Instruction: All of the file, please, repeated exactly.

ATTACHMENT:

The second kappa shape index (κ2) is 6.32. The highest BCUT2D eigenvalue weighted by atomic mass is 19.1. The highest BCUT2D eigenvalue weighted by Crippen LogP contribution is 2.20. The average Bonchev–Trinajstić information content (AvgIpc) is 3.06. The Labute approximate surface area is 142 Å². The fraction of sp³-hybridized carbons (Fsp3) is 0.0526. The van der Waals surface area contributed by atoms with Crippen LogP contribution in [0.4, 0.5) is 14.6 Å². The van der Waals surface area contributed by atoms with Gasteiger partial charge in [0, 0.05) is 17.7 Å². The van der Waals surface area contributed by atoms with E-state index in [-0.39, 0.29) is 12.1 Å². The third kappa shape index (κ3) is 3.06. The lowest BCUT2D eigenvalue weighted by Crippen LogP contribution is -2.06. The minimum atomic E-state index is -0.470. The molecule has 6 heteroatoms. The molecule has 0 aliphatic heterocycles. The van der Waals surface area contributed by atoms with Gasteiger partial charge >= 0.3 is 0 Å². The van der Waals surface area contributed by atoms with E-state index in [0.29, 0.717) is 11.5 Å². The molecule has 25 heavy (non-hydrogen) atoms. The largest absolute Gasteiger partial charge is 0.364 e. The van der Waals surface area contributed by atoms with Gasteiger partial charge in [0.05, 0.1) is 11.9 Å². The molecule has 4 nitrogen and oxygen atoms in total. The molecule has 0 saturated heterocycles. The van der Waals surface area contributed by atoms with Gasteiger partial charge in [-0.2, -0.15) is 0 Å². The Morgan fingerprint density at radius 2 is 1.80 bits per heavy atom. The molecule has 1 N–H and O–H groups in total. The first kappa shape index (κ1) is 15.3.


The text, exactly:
The second kappa shape index (κ2) is 6.32. The highest BCUT2D eigenvalue weighted by atomic mass is 19.1. The highest BCUT2D eigenvalue weighted by Crippen LogP contribution is 2.20. The average Bonchev–Trinajstić information content (AvgIpc) is 3.06. The Labute approximate surface area is 142 Å². The fraction of sp³-hybridized carbons (Fsp3) is 0.0526. The van der Waals surface area contributed by atoms with Crippen LogP contribution in [0.4, 0.5) is 14.6 Å². The van der Waals surface area contributed by atoms with Gasteiger partial charge in [0, 0.05) is 17.7 Å². The van der Waals surface area contributed by atoms with E-state index in [-0.39, 0.29) is 12.1 Å². The third kappa shape index (κ3) is 3.06. The lowest BCUT2D eigenvalue weighted by Crippen LogP contribution is -2.06. The minimum atomic E-state index is -0.470. The molecule has 6 heteroatoms. The molecule has 0 aliphatic heterocycles. The van der Waals surface area contributed by atoms with Gasteiger partial charge >= 0.3 is 0 Å². The van der Waals surface area contributed by atoms with E-state index in [0.29, 0.717) is 11.5 Å². The molecule has 25 heavy (non-hydrogen) atoms. The largest absolute Gasteiger partial charge is 0.364 e. The van der Waals surface area contributed by atoms with Gasteiger partial charge in [0.05, 0.1) is 11.9 Å². The molecule has 4 nitrogen and oxygen atoms in total. The molecule has 0 saturated heterocycles. The van der Waals surface area contributed by atoms with Gasteiger partial charge in [-0.2, -0.15) is 0 Å². The Morgan fingerprint density at radius 2 is 1.80 bits per heavy atom. The molecule has 1 N–H and O–H groups in total. The first kappa shape index (κ1) is 15.3.